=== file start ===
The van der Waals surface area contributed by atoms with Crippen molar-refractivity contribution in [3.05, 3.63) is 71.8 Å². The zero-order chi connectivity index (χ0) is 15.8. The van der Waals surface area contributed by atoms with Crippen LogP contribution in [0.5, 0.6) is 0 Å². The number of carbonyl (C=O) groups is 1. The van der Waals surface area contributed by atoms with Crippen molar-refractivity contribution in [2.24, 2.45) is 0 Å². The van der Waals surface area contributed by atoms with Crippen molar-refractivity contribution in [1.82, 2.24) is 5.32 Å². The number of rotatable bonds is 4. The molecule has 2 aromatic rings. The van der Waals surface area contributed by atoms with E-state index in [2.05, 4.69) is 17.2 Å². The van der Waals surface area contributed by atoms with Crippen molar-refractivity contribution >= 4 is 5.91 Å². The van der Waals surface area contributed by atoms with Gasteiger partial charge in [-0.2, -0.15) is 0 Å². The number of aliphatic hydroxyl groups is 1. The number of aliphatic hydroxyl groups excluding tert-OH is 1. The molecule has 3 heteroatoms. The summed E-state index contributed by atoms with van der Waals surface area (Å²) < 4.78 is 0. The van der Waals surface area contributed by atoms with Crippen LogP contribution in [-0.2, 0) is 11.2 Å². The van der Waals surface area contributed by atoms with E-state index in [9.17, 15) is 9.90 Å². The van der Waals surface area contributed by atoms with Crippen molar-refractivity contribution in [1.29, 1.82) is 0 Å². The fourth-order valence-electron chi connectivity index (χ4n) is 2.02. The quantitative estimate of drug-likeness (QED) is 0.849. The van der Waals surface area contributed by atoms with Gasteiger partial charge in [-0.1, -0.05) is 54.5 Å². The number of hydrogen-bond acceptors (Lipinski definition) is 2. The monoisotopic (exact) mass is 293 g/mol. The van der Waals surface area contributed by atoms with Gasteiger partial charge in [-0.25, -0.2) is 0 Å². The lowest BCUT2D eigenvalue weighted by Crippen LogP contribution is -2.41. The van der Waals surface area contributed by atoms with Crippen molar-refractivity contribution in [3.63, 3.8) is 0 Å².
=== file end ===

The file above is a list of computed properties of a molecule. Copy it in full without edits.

The van der Waals surface area contributed by atoms with Crippen molar-refractivity contribution in [3.05, 3.63) is 71.8 Å². The zero-order chi connectivity index (χ0) is 15.8. The van der Waals surface area contributed by atoms with Crippen LogP contribution in [0.5, 0.6) is 0 Å². The number of carbonyl (C=O) groups is 1. The van der Waals surface area contributed by atoms with Crippen molar-refractivity contribution in [2.24, 2.45) is 0 Å². The van der Waals surface area contributed by atoms with Crippen molar-refractivity contribution in [1.82, 2.24) is 5.32 Å². The number of rotatable bonds is 4. The molecule has 2 aromatic rings. The van der Waals surface area contributed by atoms with E-state index in [2.05, 4.69) is 17.2 Å². The van der Waals surface area contributed by atoms with Crippen molar-refractivity contribution >= 4 is 5.91 Å². The van der Waals surface area contributed by atoms with Gasteiger partial charge in [-0.2, -0.15) is 0 Å². The number of aliphatic hydroxyl groups is 1. The number of aliphatic hydroxyl groups excluding tert-OH is 1. The molecule has 3 heteroatoms. The summed E-state index contributed by atoms with van der Waals surface area (Å²) < 4.78 is 0. The van der Waals surface area contributed by atoms with Crippen LogP contribution in [-0.2, 0) is 11.2 Å². The van der Waals surface area contributed by atoms with E-state index in [9.17, 15) is 9.90 Å². The van der Waals surface area contributed by atoms with Crippen molar-refractivity contribution in [1.29, 1.82) is 0 Å². The fourth-order valence-electron chi connectivity index (χ4n) is 2.02. The quantitative estimate of drug-likeness (QED) is 0.849. The van der Waals surface area contributed by atoms with Gasteiger partial charge in [-0.1, -0.05) is 54.5 Å². The number of hydrogen-bond acceptors (Lipinski definition) is 2. The monoisotopic (exact) mass is 293 g/mol. The van der Waals surface area contributed by atoms with Gasteiger partial charge in [-0.25, -0.2) is 0 Å². The lowest BCUT2D eigenvalue weighted by Crippen LogP contribution is -2.41. The van der Waals surface area contributed by atoms with Crippen molar-refractivity contribution in [3.63, 3.8) is 0 Å².